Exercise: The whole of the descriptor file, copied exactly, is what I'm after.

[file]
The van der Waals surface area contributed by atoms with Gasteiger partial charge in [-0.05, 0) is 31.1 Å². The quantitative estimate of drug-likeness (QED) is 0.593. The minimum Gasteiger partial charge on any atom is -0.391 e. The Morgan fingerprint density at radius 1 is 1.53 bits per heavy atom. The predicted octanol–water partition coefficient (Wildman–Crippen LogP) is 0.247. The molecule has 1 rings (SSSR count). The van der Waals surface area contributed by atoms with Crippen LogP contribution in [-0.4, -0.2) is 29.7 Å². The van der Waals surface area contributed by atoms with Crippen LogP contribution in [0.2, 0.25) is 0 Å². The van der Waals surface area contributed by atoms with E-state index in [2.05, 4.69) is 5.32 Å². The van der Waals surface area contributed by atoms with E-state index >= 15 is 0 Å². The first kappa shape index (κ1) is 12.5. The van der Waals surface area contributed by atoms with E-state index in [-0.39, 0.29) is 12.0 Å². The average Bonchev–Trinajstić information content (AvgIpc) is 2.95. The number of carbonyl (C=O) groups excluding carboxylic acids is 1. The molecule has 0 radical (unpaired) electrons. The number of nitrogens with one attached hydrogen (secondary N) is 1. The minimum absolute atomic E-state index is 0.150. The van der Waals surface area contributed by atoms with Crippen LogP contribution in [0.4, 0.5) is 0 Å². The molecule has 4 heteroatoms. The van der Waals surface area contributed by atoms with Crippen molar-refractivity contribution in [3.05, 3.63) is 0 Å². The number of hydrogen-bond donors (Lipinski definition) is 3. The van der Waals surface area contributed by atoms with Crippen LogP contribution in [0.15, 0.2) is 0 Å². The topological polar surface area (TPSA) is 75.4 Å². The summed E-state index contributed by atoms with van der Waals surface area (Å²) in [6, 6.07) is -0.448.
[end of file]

The van der Waals surface area contributed by atoms with Gasteiger partial charge in [-0.05, 0) is 31.1 Å². The quantitative estimate of drug-likeness (QED) is 0.593. The minimum Gasteiger partial charge on any atom is -0.391 e. The Morgan fingerprint density at radius 1 is 1.53 bits per heavy atom. The predicted octanol–water partition coefficient (Wildman–Crippen LogP) is 0.247. The molecule has 1 rings (SSSR count). The van der Waals surface area contributed by atoms with Crippen LogP contribution in [-0.4, -0.2) is 29.7 Å². The van der Waals surface area contributed by atoms with Crippen LogP contribution in [0.2, 0.25) is 0 Å². The van der Waals surface area contributed by atoms with E-state index in [2.05, 4.69) is 5.32 Å². The van der Waals surface area contributed by atoms with E-state index >= 15 is 0 Å². The first kappa shape index (κ1) is 12.5. The van der Waals surface area contributed by atoms with E-state index in [-0.39, 0.29) is 12.0 Å². The average Bonchev–Trinajstić information content (AvgIpc) is 2.95. The number of carbonyl (C=O) groups excluding carboxylic acids is 1. The molecule has 0 radical (unpaired) electrons. The number of nitrogens with one attached hydrogen (secondary N) is 1. The minimum absolute atomic E-state index is 0.150. The van der Waals surface area contributed by atoms with Crippen LogP contribution in [0.4, 0.5) is 0 Å². The molecule has 4 heteroatoms. The van der Waals surface area contributed by atoms with Crippen molar-refractivity contribution in [3.05, 3.63) is 0 Å². The number of hydrogen-bond donors (Lipinski definition) is 3. The van der Waals surface area contributed by atoms with Crippen LogP contribution in [0.15, 0.2) is 0 Å². The topological polar surface area (TPSA) is 75.4 Å². The summed E-state index contributed by atoms with van der Waals surface area (Å²) in [6, 6.07) is -0.448.